My condolences to the loved ones of Raymond Chase and Cody J. Barker. May these two young men rest in peace along with all the other queer youth who have taken their own lives to escape the humiliation, degradation, and pain of being tormented in a heteropatriarchal and racist society for being gay, including Billy Lucas, Seth Walsh, Tyler Clementi, and Asher Brown. Condolences to their loved ones as well.
The violence of normalising and statusing heterosexuality and stigmatising homosexuality is one and the same. All of it is tied to misogyny. Here's another LGBTQ Nation article about two other teenage gay males whose lives are lost due to anti-queer/pro-straight violence. Please click on the title to link back and see related links at the end of the article.
We are saddened to learn today of two more gay teens who have turned to suicide. This brings the total to 6 known suicides in September by openly gay, or perceived gay, teenagers.
Raymond Chase, a 19-year-old openly gay sophomore studying culinary arts at Johnson & Wales University in Rhode Island, committed suicide on Wednesday by hanging himself in his dorm room.
Details of the incident are scarce and unlike previous reports, it is not known at this time what the circumstances were leading up to Chase’s death.
Johnson and Wales Vice President Ronald Martel emailed students with the news on Thursday:
Today I contact you with the deeply sad news of the passing of Raymond Chase, sophomore, 19, culinary arts major. The campus community is mourning the loss of this vibrant young man who leaves many JWU friends and teachers, and a loving family of Monticello, New York.We have also learned of another gay teen whose death was sadly, but unintentionally, overlooked.
In Shiocton, Wisconsin, Cody J. Barker, a 17-year-old openly gay teen, took his life on September 13.
Cody attended Shiocton High School, where he was active in choir. He recently attended a seminar aimed at helping him establish a gay/straight alliance at his school. Cody also enjoyed bicycling and gardening, and was a Lady Gaga fan.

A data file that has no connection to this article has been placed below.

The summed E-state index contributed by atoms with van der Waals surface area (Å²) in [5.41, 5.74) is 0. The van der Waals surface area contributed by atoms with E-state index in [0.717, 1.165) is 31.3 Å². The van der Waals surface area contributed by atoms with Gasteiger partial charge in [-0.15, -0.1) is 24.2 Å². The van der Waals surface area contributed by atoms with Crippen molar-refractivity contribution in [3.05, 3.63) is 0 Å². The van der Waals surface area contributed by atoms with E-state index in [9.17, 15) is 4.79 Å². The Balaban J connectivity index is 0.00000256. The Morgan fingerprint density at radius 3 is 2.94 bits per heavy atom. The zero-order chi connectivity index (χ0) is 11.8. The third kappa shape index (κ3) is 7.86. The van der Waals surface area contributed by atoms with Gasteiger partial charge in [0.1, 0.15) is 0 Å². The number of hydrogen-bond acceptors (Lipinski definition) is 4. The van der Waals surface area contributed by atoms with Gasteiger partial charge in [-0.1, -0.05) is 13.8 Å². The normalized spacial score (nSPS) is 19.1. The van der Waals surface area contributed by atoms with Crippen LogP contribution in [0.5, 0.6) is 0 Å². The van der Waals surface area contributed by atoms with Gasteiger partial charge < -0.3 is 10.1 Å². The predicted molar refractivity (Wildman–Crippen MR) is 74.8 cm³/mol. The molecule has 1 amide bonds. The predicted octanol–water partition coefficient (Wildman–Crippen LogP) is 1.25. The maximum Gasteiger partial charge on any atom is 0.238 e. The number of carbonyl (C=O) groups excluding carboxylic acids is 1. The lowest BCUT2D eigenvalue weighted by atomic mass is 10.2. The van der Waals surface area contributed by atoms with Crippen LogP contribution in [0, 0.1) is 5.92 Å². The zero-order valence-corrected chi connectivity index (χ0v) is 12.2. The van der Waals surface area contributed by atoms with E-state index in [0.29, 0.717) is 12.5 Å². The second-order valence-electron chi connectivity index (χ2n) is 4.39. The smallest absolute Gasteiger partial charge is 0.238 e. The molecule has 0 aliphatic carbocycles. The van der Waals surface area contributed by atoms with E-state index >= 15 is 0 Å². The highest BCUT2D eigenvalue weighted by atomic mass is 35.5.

Maria Peeples, Barker’s peer mentor through GSA for Safe Schools, said he was a passionate activist for all students, especially those, “targeted or ostracized for their sexual orientation or their gender identity and expression. … He really cared about making schools a safe place for students. That wasn’t always his own experience with school.” [Wisconsin Gazette]
Raymond and Cody mark the fifth and sixth known teen suicides in the month of September among openly gay, and perceived gay, teens in what has become an epidemic of gay suicides:
On September 9, Billy (William) Lucas, of Greensburg, IN, was was found dead in a barn at his grandmother’s home — he had hanged himself. While Billy never self-identified as gay, friends report he was tormented for years because other kids thought he was gay. Billy was 15 years old.
On September 19, Seth Walsh of of Tehachapi, CA, was found unconscious and not breathing after attempting to hang himself. Seth, age 13, spent the better part of 10 days on life support — he died on September 28. Seth was openly gay and suffered years of relentless bullying.
On September 22, Rutgers University student Tyler Clementi, 18, of Ridgewood, NJ, jumped to his death off the George Washington Bridge, just days after his college roommate broadcast live images on the internet of him having a sexual encounter with another man.
On September 23, Asher Brown, age 13, came home from school and shot himself in the head after enduring what his mother and stepfather say was constant harassment from four other students at his middle school in Houston, TX. Asher told his parents he was gay that morning.
On Thursday, the Human Rights Campaign issued a nationwide action alert asking Secretary of Education Arne Duncan to speak out immediately and to push every school in the nation to implement anti-bullying policies inclusive of sexual orientation and gender identity.
“Our schools and our nation cannot sit back and wait for the next tragedy,” said HRC President Joe Solmonese. “Tools and resources are available to protect our children and it is adults who must act to put strong laws, policies and procedures in place.”